for Alumni Multicultural Greek Letter organizations, although they do have representation on
the Fraternity and Sorority Advisory Council. Cornell staff members are working with
alumni to help identify potential leaders of this organization.

Fraternity and Sorority Advisory Council (FSAC)

The FSAC is a University-appointed body reporting to the Vice President for Student and
Academic Services. The Council advises and counsels University administrators on broad
matters of policy and planning for recognized fraternities and sororities at Cornell

Alumni Interfraternity Council (AIFC)

The AIFC must support the goals of individual chapters in the context of the broader goals
of the fraternity system at Cornell. Instead of actually affecting change directly with
administrators and students, the AIFC will work to recruit, motivate and support individual
chapter alumni groups. With the support of the AIFC, these alumni groups will work with
stakeholders to help define and execute strategic and operational plans to address the
various challenges their chapters face. The mission of the AIFC is therefore to:

                                                                               Updated 7/1/07
Alumnae Panhellenic Advisory Council (APAC)

The Cornell University Alumnae Panhellenic Advisory Council is a group of alumnae women
each specializing in a specific area of interest for the benefit and consultation of alumnae
advisors for the sororities on the Cornell University campus.

IV. Alumni Relations

Most undergraduate fraternity and sorority organizations are overseen by an Alumni
Corporation or a Graduate Chapter. These organizations are in place to provide guidance for
facility (if exists) and financial maintenance as well as chapter culture, programming, and
leadership development. The following section provides information for Alumni
organizations, chapter advisors, and volunteer recruitment.

Graduate Chapters/Alumni Associations/Chapter Advisors

A chapter advisor can be an excellent form of support. Many chapters choose to appoint one
person with this role, asking them to be in constant contact with the undergraduate chapter
and especially its leadership. Without reciprocal support from those being advised, however,
nothing will be accomplished. Therefore, it is important to emphasize the significance of an
advisor to the members of a chapter. Together, the advisor and the chapter members must
strive to give a better understanding of the relationship that exists between the chapter and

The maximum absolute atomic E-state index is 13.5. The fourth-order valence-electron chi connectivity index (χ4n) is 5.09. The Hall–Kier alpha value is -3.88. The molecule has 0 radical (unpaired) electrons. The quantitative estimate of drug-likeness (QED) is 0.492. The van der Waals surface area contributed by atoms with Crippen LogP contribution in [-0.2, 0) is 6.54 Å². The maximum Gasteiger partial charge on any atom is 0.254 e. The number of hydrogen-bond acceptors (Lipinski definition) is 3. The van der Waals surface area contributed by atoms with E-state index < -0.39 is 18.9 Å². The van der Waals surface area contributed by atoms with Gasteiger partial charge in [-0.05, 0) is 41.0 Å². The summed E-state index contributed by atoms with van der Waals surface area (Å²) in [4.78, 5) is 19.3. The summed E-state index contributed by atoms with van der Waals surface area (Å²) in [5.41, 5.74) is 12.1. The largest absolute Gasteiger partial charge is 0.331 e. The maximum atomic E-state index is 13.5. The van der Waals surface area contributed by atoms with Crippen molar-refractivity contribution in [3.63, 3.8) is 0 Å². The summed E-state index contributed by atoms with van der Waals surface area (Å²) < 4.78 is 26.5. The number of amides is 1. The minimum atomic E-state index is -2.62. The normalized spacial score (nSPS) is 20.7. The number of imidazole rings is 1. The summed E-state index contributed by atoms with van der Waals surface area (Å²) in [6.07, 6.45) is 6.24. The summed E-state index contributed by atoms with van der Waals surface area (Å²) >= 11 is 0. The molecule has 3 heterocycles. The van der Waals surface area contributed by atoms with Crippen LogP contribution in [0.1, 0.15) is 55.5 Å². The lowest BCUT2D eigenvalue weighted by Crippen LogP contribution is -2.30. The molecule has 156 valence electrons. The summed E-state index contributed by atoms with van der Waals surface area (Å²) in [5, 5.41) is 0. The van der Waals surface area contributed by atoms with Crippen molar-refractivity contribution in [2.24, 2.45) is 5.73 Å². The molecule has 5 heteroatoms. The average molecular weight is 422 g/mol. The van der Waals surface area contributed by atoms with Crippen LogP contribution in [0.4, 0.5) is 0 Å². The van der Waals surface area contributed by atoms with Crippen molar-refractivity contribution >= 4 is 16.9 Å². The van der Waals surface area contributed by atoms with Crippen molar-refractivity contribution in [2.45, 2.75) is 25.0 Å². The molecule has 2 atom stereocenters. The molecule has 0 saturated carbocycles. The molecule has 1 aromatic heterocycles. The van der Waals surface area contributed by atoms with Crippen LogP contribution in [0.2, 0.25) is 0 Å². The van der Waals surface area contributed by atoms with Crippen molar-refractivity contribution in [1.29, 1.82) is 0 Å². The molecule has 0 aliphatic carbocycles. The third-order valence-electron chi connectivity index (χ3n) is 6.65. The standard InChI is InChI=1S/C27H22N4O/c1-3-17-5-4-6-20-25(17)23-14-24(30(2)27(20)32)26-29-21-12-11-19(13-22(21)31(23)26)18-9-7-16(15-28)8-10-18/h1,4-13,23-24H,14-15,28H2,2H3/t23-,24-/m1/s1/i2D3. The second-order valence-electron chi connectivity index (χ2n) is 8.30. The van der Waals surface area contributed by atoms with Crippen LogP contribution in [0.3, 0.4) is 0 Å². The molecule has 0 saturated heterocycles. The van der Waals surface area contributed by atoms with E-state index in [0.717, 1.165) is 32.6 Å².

the institution. It is also important to realize that having a committed chapter advisor can
make a significant positive impact in all areas of chapter operation.

Role of the Chapter Advisor:
  ♦ To assist the Faculty Advisor in the promotion of scholarship generally among the
     members of the chapter and promoting an atmosphere conducive for study within the
     chapter house.
  ♦ To assist the chapter officers, particularly the president and treasurer.
  ♦ To advise the chapter in the understanding of electing and training competent chapter
  ♦ To work with the chapter officers in preparing the yearly Membership Development
     Plan, Chapter Management Plan, Chapter Annual Report, and budgets and goals.
  ♦ To speak with actives who are delinquent in their financial obligations to the chapter.
  ♦ To interpret and explain alumni policies and actions to the chapter.
  ♦ To express active chapter's feelings to alumni, when and where necessary.
  ♦ To attend a majority of active chapter meetings.
  ♦ To make every effort to attend each major chapter initiation event.
  ♦ To ensure the chapter house is in proper condition (if applicable).
  ♦ To attend national and regional meetings.
  ♦ To give assistance and advice in recruitment planning and membership education
  ♦ To be familiar with, and advise the chapter on, the esoteric work.
  ♦ To keep current with the university policies in general and, in particular, those
     pertaining to Greek chapters.
  ♦ To discuss individual problems with members and try to give personal guidance.
  ♦ To be an active participant in alumni groups.
  ♦ To be familiar with Inter/national rules and regulations.